When designer/small business entrepreneur Rosie Kovacs opened up the first iteration of her Brush Factory fashion line nearly a decade ago, the U.S. was in the grips of the Great Recession. The country was in no mood for people to consider an upcharge on a necessity like clothing just because it was “Made in America.”
“It was really early; it would’ve been astronomically expensive, and no one would’ve understood what it was all about,” Kovacs says, in a conversation at the site of her newest endeavor, Sew Valley. It is a nonprofit incubator for designers and others working with sewn products and has been located inside the 149-year-old National Flag Co.’s headquarters at 1010 Hulbert Ave. in the West End since January.
Her partner in the project is artist/designer Shailah Maynard, who owns Working Girls, a brand that describes itself as making “tongue-in-cheek accessories and clothing items often inspired by ’80s/ ’90s music, film and pop culture.”
The time is right for Sew Valley, Kovacs says, because lots of people who want to make small-batch apparel and related accessories need the training and a resource center to get them from idea to product. And there are more people than ever who want to do that in an economy that is encouraging all manner of start-ups and makers.
“Do you know how many people sewing for Etsy there are out there?” Kovacs asks. “And plenty of Etsy people do it full time.”
But there may not be that many Etsy-selling entrepreneurs with the resources for the kind of sewing machinery that Kovacs and Maynard have been busy acquiring. Sew Valley’s ground floor warehouse currently holds dedicated production implements, such as a Singer cobbler shoe patch, a Reece button hole and a Consew zig-zag machine. Kovacs recently went to Indianapolis to pick up a Kansai double-needle bottom cover stitch machine, which allows for flexible hemming of stretchy fabrics like T-shirts and athletic wear.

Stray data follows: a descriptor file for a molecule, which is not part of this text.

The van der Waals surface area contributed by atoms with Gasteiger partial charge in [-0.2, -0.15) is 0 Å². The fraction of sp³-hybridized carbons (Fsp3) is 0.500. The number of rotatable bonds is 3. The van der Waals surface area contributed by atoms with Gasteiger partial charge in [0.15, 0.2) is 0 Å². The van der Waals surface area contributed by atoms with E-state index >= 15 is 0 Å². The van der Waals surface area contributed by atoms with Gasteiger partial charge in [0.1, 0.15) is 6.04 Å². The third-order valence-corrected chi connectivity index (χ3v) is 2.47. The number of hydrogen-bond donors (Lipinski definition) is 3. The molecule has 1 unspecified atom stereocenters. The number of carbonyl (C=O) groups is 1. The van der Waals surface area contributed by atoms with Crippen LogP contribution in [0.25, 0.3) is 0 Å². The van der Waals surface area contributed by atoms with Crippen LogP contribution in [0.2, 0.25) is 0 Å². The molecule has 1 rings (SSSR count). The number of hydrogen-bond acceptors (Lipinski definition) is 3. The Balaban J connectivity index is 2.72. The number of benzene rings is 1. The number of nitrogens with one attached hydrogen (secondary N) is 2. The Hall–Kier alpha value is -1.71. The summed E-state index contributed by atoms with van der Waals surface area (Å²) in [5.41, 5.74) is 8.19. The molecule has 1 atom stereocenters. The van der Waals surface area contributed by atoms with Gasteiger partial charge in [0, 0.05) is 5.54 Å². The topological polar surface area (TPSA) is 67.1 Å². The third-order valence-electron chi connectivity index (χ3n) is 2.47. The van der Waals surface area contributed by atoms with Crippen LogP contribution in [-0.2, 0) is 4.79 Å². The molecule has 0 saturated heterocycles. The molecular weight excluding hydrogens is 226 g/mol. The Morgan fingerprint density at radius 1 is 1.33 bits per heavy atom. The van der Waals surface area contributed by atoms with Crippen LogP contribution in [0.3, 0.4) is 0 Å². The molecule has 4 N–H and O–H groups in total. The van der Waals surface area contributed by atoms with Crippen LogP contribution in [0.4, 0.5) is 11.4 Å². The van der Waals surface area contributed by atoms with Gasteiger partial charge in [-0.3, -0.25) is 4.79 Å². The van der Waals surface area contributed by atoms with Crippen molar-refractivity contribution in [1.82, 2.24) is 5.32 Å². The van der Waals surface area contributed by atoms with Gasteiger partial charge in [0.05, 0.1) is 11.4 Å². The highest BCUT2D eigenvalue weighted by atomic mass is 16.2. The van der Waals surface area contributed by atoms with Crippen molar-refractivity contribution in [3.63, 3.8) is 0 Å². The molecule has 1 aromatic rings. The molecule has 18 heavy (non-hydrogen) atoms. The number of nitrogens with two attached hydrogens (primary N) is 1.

Kovacs explains that these industrial machines, which focus on one or two specialized tasks, allow for faster use and better-quality work.
“You need a ton of machines for just one garment,” Maynard adds.
Sew Valley has six members who utilize the production space and machines, with room for a seventh. The members pay between $150 and $300 a month for 24/7 access to the studio and a discount on production services. They can either contract with Sew Valley to make a small-batch run of sewn products or learn to do it themselves. Non-members can also rent studio space by the hour, but not necessarily use the machines.
“Anybody can’t just come in and use the machines,” Kovacs says. “They (have to) come in and take a test.”
Because most prospective members are not trained on such specialized machines, Kovacs is vetting them first with sewing tests to see whether they are capable of using the equipment. Based on the assessment, aspiring users might need further training to be certified.
Sew Valley also provides sewing services, including sewists, on a contract basis to local businesses that have need for their services.